CHETWYND, John (c.1390-c.1448), of Alspath in Meriden, Warws.

Published in The History of Parliament: the House of Commons 1386-1421, ed. J.S. Roskell, L. Clark, C. Rawcliffe., 1993
Available from Boydell and Brewer



Dec. 1421

Family and Education

b.c.1390, 3rd or 4th s. of Sir William Chetwynd† of Ingestre, Staffs. and Grendon, Warws. m. Joan (d. 29 Jan. 1438), wid. of John Botrell of Aston Botterell, Salop, 2s.

Offices Held

Steward of the estates of Richard, earl of Warwick, in Staffs. by 1425.

J.p. Warws. 16 Feb. 1434-July 1443.

Commr. to distribute tax allowances, Warws. May 1437; of gaol delivery, Warwick Sept. 1440; to treat for payment of subsidies, Warws. Feb. 1441.

Steward of Morfe and Shirlet, Salop 28 June 1438-30 Sept. 1447.

Escheator, Salop 5 Nov. 1439-4 Nov. 1440.


John’s father, Sir William Chetwynd, who had sat for Shropshire in 1377, held Ingestre, Rowley and Gratwich in Staffordshire and Baxterley and Grendon in Warwickshire. These estates passed on his death in 1395 first to John’s elder brothers, Roger (d.1396) and Richard (d.c.1418), and then to his nephew (Sir) Philip. He himself came of age by 1411, when he was a feoffee of property in Stafford with his brother Richard, and in the following year the two were associated with their brothers-in-law John Mallory* and William Purefoy in transactions with Sir John Poultney* of Hertfordshire. Evidently of small means and limited prospects, Chetwynd sought to improve his standing through the purchase of property in Warwickshire. Some time before 1432 he bought land at Alspath from Margery Alspath, widow of William Cokkes of Coventry (presumably she who married Robert Castell*), and he later also came into possession of her manor of Alspath and holdings at Berkswell, but even so his landed income by 1436 was estimated to be no more than £10 a year. Furthermore, his tenure of Alspath was precarious and he needed the help of Mallory and Sir John Cockayne* to challenge the title of other claimants in the courts. Among those whom he later enfeoffed in this property was the distinguished military captain (Sir) William Peyto*.1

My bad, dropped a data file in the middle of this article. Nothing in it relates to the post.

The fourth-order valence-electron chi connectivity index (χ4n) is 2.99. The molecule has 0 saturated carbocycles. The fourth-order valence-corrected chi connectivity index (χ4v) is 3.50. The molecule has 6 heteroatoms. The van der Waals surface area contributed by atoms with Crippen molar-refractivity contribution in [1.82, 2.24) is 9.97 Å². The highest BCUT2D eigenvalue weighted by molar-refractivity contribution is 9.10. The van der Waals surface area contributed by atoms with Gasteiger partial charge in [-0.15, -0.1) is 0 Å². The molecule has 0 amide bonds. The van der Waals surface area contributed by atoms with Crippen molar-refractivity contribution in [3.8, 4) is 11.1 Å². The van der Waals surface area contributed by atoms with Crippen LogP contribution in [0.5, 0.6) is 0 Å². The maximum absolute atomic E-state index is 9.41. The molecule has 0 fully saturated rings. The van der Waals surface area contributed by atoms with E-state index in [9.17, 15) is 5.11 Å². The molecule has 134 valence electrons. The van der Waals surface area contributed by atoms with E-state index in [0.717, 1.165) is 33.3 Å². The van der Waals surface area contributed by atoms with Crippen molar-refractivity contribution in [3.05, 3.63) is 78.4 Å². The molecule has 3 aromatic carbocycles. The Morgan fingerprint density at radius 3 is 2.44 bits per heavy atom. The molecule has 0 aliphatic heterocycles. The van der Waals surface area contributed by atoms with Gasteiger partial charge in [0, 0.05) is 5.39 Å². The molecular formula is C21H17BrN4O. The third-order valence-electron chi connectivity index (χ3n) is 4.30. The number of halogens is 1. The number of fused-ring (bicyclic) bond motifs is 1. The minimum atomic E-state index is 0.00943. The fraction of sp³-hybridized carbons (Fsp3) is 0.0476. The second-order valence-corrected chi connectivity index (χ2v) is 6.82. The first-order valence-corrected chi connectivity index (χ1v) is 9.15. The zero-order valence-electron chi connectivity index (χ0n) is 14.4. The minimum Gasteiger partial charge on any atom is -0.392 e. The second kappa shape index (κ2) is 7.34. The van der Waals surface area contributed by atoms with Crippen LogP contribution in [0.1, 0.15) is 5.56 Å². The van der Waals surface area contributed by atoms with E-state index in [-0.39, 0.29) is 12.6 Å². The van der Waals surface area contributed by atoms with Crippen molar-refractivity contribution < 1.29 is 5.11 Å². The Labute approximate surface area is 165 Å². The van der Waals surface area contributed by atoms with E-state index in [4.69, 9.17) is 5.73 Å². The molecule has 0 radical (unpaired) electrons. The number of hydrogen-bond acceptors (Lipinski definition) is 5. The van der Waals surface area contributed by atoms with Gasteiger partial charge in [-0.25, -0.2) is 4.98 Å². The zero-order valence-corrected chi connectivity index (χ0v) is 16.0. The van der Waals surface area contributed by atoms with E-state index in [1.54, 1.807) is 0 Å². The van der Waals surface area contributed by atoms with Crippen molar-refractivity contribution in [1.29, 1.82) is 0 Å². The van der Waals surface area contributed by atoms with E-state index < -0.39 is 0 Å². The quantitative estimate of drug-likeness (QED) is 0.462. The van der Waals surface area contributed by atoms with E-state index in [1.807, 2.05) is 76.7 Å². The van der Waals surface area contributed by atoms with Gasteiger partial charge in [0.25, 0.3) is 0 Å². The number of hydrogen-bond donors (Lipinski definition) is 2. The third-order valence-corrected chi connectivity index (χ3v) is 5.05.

Chetwynd was connected with the Warwickshire gentry and had possibly acquired property in the county by the time of his first return to Parliament in 1421. Before long he came to the notice of John, duke of Norfolk (the overlord of Alspath), and in 1428 he was engaged in the duke’s business at Coventry in connexion with a lawsuit. However, a more lasting attachment linked him intimately with Richard, earl of Warwick. Indeed, on 8 May that same year he was privileged to be one of four esquires who together with four knights were charged with the duty of waiting on Henry VI’s person, all eight being assigned to serve under the earl, the young King’s ‘governor’. Accordingly, in 1430 Chetwynd travelled to France for the King’s coronation at Paris. Since 1425, or earlier, he had been serving as steward of the earl’s estates in Staffordshire, for which he received an annual fee of £3 6s.8d. He long continued to be associated with other of Warwick’s retainers, notably John Verney, dean of Lichfield, John Throckmorton*and Robert Andrew II*, as when in 1435 he made a quitclaim of the Staffordshire manor of Shenstone. In the meantime, he had headed the list of Warwickshire electors to the Parliament of 1431, and three years later he had been among the gentry of the shire required to take the oath against maintenance. Despite his appointment as a j.p., he once more took passage overseas, in November 1434, this time to Calais.2